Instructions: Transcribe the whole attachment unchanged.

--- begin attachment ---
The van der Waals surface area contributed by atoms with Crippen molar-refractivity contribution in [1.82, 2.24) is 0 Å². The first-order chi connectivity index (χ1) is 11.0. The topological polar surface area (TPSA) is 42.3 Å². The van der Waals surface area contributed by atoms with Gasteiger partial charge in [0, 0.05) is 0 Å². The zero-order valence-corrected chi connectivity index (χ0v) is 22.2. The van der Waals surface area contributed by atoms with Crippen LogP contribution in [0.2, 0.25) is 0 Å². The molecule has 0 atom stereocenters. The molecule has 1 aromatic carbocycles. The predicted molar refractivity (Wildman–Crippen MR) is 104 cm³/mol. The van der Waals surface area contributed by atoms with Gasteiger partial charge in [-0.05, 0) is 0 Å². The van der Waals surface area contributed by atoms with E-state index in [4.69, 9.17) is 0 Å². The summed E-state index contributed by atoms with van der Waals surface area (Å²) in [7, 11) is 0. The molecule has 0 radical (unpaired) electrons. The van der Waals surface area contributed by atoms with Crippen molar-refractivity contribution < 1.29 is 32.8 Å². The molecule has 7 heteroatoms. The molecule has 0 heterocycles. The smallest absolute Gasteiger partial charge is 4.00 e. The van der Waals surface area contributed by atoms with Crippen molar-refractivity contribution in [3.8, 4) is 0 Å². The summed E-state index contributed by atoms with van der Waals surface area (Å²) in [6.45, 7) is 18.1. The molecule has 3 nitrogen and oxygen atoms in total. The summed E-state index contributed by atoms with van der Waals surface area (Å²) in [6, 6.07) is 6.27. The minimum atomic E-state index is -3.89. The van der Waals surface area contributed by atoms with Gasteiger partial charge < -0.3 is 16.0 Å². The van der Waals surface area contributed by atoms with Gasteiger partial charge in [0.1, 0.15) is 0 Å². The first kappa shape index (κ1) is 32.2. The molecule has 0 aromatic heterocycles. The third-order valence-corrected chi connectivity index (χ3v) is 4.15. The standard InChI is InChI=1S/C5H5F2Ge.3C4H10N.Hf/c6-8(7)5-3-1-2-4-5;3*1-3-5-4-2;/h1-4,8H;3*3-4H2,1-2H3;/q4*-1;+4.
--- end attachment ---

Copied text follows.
The van der Waals surface area contributed by atoms with Crippen molar-refractivity contribution in [1.82, 2.24) is 0 Å². The first-order chi connectivity index (χ1) is 11.0. The topological polar surface area (TPSA) is 42.3 Å². The van der Waals surface area contributed by atoms with Gasteiger partial charge in [0, 0.05) is 0 Å². The zero-order valence-corrected chi connectivity index (χ0v) is 22.2. The van der Waals surface area contributed by atoms with Crippen LogP contribution in [0.2, 0.25) is 0 Å². The molecule has 0 atom stereocenters. The molecule has 1 aromatic carbocycles. The predicted molar refractivity (Wildman–Crippen MR) is 104 cm³/mol. The van der Waals surface area contributed by atoms with Gasteiger partial charge in [-0.05, 0) is 0 Å². The van der Waals surface area contributed by atoms with E-state index in [4.69, 9.17) is 0 Å². The summed E-state index contributed by atoms with van der Waals surface area (Å²) in [7, 11) is 0. The molecule has 0 radical (unpaired) electrons. The van der Waals surface area contributed by atoms with Crippen molar-refractivity contribution < 1.29 is 32.8 Å². The molecule has 7 heteroatoms. The molecule has 0 heterocycles. The smallest absolute Gasteiger partial charge is 4.00 e. The van der Waals surface area contributed by atoms with Crippen molar-refractivity contribution in [3.8, 4) is 0 Å². The summed E-state index contributed by atoms with van der Waals surface area (Å²) in [6.45, 7) is 18.1. The molecule has 3 nitrogen and oxygen atoms in total. The summed E-state index contributed by atoms with van der Waals surface area (Å²) in [6, 6.07) is 6.27. The minimum atomic E-state index is -3.89. The van der Waals surface area contributed by atoms with Gasteiger partial charge < -0.3 is 16.0 Å². The van der Waals surface area contributed by atoms with Gasteiger partial charge in [0.1, 0.15) is 0 Å². The first kappa shape index (κ1) is 32.2. The molecule has 0 aromatic heterocycles. The third-order valence-corrected chi connectivity index (χ3v) is 4.15. The standard InChI is InChI=1S/C5H5F2Ge.3C4H10N.Hf/c6-8(7)5-3-1-2-4-5;3*1-3-5-4-2;/h1-4,8H;3*3-4H2,1-2H3;/q4*-1;+4.